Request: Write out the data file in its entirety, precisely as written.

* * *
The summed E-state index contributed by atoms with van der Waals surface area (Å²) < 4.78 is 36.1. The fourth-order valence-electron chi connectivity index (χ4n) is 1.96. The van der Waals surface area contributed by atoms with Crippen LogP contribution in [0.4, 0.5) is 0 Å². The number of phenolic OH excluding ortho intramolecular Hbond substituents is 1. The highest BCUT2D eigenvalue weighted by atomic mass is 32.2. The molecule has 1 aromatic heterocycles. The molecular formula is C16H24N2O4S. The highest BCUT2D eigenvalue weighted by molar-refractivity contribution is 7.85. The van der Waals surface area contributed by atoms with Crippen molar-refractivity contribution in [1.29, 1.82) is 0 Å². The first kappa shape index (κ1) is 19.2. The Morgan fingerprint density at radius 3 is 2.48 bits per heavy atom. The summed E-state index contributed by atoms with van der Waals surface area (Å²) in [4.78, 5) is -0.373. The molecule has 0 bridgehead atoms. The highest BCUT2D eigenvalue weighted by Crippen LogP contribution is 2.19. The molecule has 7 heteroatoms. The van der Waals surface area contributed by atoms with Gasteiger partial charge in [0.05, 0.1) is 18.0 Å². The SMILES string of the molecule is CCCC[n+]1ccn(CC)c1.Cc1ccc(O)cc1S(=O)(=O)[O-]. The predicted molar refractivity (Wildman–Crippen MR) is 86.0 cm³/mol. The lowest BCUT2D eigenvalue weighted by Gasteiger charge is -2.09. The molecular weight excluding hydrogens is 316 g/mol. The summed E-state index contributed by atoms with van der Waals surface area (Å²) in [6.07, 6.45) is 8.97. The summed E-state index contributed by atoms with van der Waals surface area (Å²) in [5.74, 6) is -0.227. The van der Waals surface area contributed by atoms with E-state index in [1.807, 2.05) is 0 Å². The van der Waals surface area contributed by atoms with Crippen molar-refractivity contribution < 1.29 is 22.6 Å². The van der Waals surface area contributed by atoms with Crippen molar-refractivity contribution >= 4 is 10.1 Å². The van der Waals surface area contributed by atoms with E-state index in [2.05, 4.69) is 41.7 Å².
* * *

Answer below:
The summed E-state index contributed by atoms with van der Waals surface area (Å²) < 4.78 is 36.1. The fourth-order valence-electron chi connectivity index (χ4n) is 1.96. The van der Waals surface area contributed by atoms with Crippen LogP contribution in [0.4, 0.5) is 0 Å². The number of phenolic OH excluding ortho intramolecular Hbond substituents is 1. The highest BCUT2D eigenvalue weighted by atomic mass is 32.2. The molecule has 1 aromatic heterocycles. The molecular formula is C16H24N2O4S. The highest BCUT2D eigenvalue weighted by molar-refractivity contribution is 7.85. The van der Waals surface area contributed by atoms with Crippen molar-refractivity contribution in [1.29, 1.82) is 0 Å². The first kappa shape index (κ1) is 19.2. The Morgan fingerprint density at radius 3 is 2.48 bits per heavy atom. The summed E-state index contributed by atoms with van der Waals surface area (Å²) in [4.78, 5) is -0.373. The molecule has 0 bridgehead atoms. The highest BCUT2D eigenvalue weighted by Crippen LogP contribution is 2.19. The molecule has 7 heteroatoms. The van der Waals surface area contributed by atoms with Gasteiger partial charge in [0.05, 0.1) is 18.0 Å². The SMILES string of the molecule is CCCC[n+]1ccn(CC)c1.Cc1ccc(O)cc1S(=O)(=O)[O-]. The predicted molar refractivity (Wildman–Crippen MR) is 86.0 cm³/mol. The lowest BCUT2D eigenvalue weighted by Gasteiger charge is -2.09. The molecular weight excluding hydrogens is 316 g/mol. The summed E-state index contributed by atoms with van der Waals surface area (Å²) in [6.07, 6.45) is 8.97. The summed E-state index contributed by atoms with van der Waals surface area (Å²) in [5.74, 6) is -0.227. The van der Waals surface area contributed by atoms with E-state index in [1.807, 2.05) is 0 Å². The van der Waals surface area contributed by atoms with Crippen molar-refractivity contribution < 1.29 is 22.6 Å². The van der Waals surface area contributed by atoms with Crippen molar-refractivity contribution >= 4 is 10.1 Å². The van der Waals surface area contributed by atoms with E-state index in [2.05, 4.69) is 41.7 Å².